Presbyterians into the position of assailants, and defense is always easier than attack. The Presbyterians took up the challenge and set to work at formulating their objections (producing their "Exceptions to the Book of Common Prayer"). They appointed Richard Baxter, the most famous of their number, to show what could be done in the way of making a better manual of worship than the proposed Book of Common Prayer. Baxter, may have been a wise man but his attempt to undertake to construct a prayer book within a fortnight was a disaster...the first sentence alone contained 83 words. 

The four months allowed for the conference ran out and the conference disbanded with no resolution having been reached. In the meantime the Convocation, the recognized legislature of the Church of England, had begun to sit, and the bishops undertook a complete revision of the Prayer Book with slight regard to what they had been hearing from their critics at the Savoy. The bulk of their work, which included, it is said, more than six hundred alterations, most of them of a verbal character and of no great importance, was accomplished within the compass of a single month passed by the Convocation and approved by Parliament.  It is that revision that became the BOOK OF COMMON PRAYER 1662.

The House of Lords Journal records that "...the Act of Uniformity was given Royal Assent on 19 May 1662. The final clause of the Act of Uniformity stated that: "...XXXII. Provided also, That the Book of Common Prayer, and Administration of the Sacraments, and other Rites and Ceremonies of this Church of England, together with the Form and Manner of Ordaining and Consecrating Bishops, Priests and Deacons, heretofore in Use, and respectively established by Act of Parliament in the first and eighth Years of Queen Elizabeth, shall be still used and observed in the Church of England, until the Feast of St. Bartholomew, which shall be in the Year of our Lord God one thousand six hundred sixty and two…

On St. Bartholomew's Day (24 August 1662) the new Book of Common Prayer came into use and that  single book stood alone and essentially unaltered for three hundred years until the reform movements of the 1960s and 1970s. I recall the outcry that occurred in my own church when the New Australian Prayer Book was introduced. They had dared to change the Lord's Prayer (!) and I have noticed that, even forty years later, the tendency, in times of stress, is to revert to the 1662 version of the Lord's Prayer ("Our father which art in heaven...") and it is probably that version that most English speakers over the age of 40 can still recite word for word.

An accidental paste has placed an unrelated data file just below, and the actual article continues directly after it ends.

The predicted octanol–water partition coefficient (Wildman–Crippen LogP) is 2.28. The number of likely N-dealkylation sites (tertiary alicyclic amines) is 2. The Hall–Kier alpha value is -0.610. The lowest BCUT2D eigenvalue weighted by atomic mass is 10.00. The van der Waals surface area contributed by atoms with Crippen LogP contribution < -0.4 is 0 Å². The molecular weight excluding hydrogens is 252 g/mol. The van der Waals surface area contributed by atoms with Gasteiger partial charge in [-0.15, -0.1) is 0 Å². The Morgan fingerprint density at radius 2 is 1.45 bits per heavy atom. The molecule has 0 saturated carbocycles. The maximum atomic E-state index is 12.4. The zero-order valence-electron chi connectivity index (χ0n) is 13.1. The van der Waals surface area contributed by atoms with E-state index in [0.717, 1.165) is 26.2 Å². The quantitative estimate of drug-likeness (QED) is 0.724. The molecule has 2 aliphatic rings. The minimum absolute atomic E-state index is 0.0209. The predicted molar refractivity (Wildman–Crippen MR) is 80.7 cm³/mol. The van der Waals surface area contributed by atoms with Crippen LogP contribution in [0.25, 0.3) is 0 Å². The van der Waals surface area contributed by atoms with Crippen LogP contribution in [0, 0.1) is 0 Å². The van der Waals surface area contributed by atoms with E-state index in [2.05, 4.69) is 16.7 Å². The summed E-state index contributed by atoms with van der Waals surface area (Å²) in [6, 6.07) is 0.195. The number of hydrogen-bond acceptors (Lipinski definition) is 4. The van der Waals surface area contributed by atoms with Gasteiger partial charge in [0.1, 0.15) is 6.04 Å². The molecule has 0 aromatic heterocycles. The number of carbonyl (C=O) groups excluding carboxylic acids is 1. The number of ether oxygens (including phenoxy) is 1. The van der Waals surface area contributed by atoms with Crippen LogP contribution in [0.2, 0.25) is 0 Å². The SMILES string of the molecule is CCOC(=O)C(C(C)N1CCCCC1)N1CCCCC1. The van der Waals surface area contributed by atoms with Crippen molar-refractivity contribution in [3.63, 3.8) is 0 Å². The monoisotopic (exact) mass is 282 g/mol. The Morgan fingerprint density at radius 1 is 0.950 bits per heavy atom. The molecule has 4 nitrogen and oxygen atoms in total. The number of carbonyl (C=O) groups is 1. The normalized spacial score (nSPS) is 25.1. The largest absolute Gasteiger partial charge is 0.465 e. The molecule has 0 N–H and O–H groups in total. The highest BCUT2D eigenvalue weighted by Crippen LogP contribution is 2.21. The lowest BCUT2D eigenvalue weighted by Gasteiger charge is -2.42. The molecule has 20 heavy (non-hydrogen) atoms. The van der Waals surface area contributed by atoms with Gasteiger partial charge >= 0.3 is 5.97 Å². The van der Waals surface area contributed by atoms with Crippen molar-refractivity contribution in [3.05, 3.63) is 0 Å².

Charles II Warrant of 1661
For three hundred years the citizens of the United Kingdom and its colonies and empire, were born, confirmed, married and died according to the rites of the Book of Common Prayer and took comfort in the familiar words of Holy Communion or Matins (a service now long gone). Short of the Bible, there must be few books with such an influence on the world.

It is probably one of the lesser known facts about me that I am a Lay Preacher in the Anglican Church of Australia and the idea for this post came to me while I was leafing through the current prayer book during one of the vicar's sermons! Bring back the service for King Charles the Martyr I say!


*As a young law student I quickly learned that JUDGEMENT (spelt with an "e") was the correct spelling for judgements of God, a JUDGMENT (without an "e") is confined to the secular world.
**I am indebted to the Reverend William Reed, Rector of Grace Church, New York for his 1892 dissertation,  A SHORT HISTORY OF THE BOOK OF COMMON PRAYER for this article. 

16 comments:

Anonymous said...

Ms Stuart: You possess a remarkable felicity of expression that makes your postings a joy to read. Thank you.

Ella Quinn - Romance Novelist said...

I did not know that about you Alison. I am what is called a cradle Episcoplian. I still feel that I can go to any Anglican church and hear the same service. Tweeted.

Alison Stuart said...

Thank you, anonymous, for such a lovely compliment :-)

Alison Stuart said...

Indeed, Ella, but while the modern services are very similar it is not quite the same as the sure and certain knowledge that you would be picking up a 1662 BCP in a church in Darjeeling or Melbourne or St Vincents!

Julie McNeill said...

At least there's only metaphorical drawing of the swords now in the battles of ideas and tastes.
With the news New Zealand has changed the Marriage Act to include same sex couples it's the first time I've seen the pressure on Australian traditionalist MPs - another first for New Zealand in civil progress! (plus marriage tourism boom).